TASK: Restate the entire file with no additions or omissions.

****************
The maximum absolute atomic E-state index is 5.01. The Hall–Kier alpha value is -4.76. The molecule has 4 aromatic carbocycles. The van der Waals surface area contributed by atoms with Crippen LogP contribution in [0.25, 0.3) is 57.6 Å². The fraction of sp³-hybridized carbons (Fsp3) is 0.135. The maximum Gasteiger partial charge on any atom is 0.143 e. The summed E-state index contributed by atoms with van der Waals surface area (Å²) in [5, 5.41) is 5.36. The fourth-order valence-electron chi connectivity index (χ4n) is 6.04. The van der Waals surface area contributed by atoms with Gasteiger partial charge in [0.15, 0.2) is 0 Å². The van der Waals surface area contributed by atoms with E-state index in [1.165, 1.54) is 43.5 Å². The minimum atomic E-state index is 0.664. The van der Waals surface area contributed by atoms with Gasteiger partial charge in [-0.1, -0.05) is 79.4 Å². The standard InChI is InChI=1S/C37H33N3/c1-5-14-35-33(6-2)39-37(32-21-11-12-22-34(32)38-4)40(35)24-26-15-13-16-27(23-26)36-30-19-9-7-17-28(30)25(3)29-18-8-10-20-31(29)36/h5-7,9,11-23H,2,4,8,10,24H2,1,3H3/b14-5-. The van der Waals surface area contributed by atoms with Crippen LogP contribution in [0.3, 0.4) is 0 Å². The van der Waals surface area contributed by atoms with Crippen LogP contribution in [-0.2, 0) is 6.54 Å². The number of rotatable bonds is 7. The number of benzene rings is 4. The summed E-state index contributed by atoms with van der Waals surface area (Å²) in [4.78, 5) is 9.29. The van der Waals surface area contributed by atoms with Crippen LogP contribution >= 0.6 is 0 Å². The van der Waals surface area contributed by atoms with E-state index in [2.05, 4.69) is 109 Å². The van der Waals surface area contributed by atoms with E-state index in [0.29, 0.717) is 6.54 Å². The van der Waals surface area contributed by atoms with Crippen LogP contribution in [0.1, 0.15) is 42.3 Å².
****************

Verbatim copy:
The maximum absolute atomic E-state index is 5.01. The Hall–Kier alpha value is -4.76. The molecule has 4 aromatic carbocycles. The van der Waals surface area contributed by atoms with Crippen LogP contribution in [0.25, 0.3) is 57.6 Å². The fraction of sp³-hybridized carbons (Fsp3) is 0.135. The maximum Gasteiger partial charge on any atom is 0.143 e. The summed E-state index contributed by atoms with van der Waals surface area (Å²) in [5, 5.41) is 5.36. The fourth-order valence-electron chi connectivity index (χ4n) is 6.04. The van der Waals surface area contributed by atoms with Gasteiger partial charge in [0.15, 0.2) is 0 Å². The van der Waals surface area contributed by atoms with E-state index in [1.165, 1.54) is 43.5 Å². The minimum atomic E-state index is 0.664. The van der Waals surface area contributed by atoms with Gasteiger partial charge in [-0.1, -0.05) is 79.4 Å². The standard InChI is InChI=1S/C37H33N3/c1-5-14-35-33(6-2)39-37(32-21-11-12-22-34(32)38-4)40(35)24-26-15-13-16-27(23-26)36-30-19-9-7-17-28(30)25(3)29-18-8-10-20-31(29)36/h5-7,9,11-23H,2,4,8,10,24H2,1,3H3/b14-5-. The van der Waals surface area contributed by atoms with Crippen LogP contribution in [0.3, 0.4) is 0 Å². The van der Waals surface area contributed by atoms with Crippen LogP contribution in [-0.2, 0) is 6.54 Å². The number of rotatable bonds is 7. The number of benzene rings is 4. The summed E-state index contributed by atoms with van der Waals surface area (Å²) in [4.78, 5) is 9.29. The van der Waals surface area contributed by atoms with Crippen LogP contribution >= 0.6 is 0 Å². The van der Waals surface area contributed by atoms with E-state index in [2.05, 4.69) is 109 Å². The van der Waals surface area contributed by atoms with E-state index in [0.29, 0.717) is 6.54 Å². The van der Waals surface area contributed by atoms with Crippen LogP contribution in [0.1, 0.15) is 42.3 Å².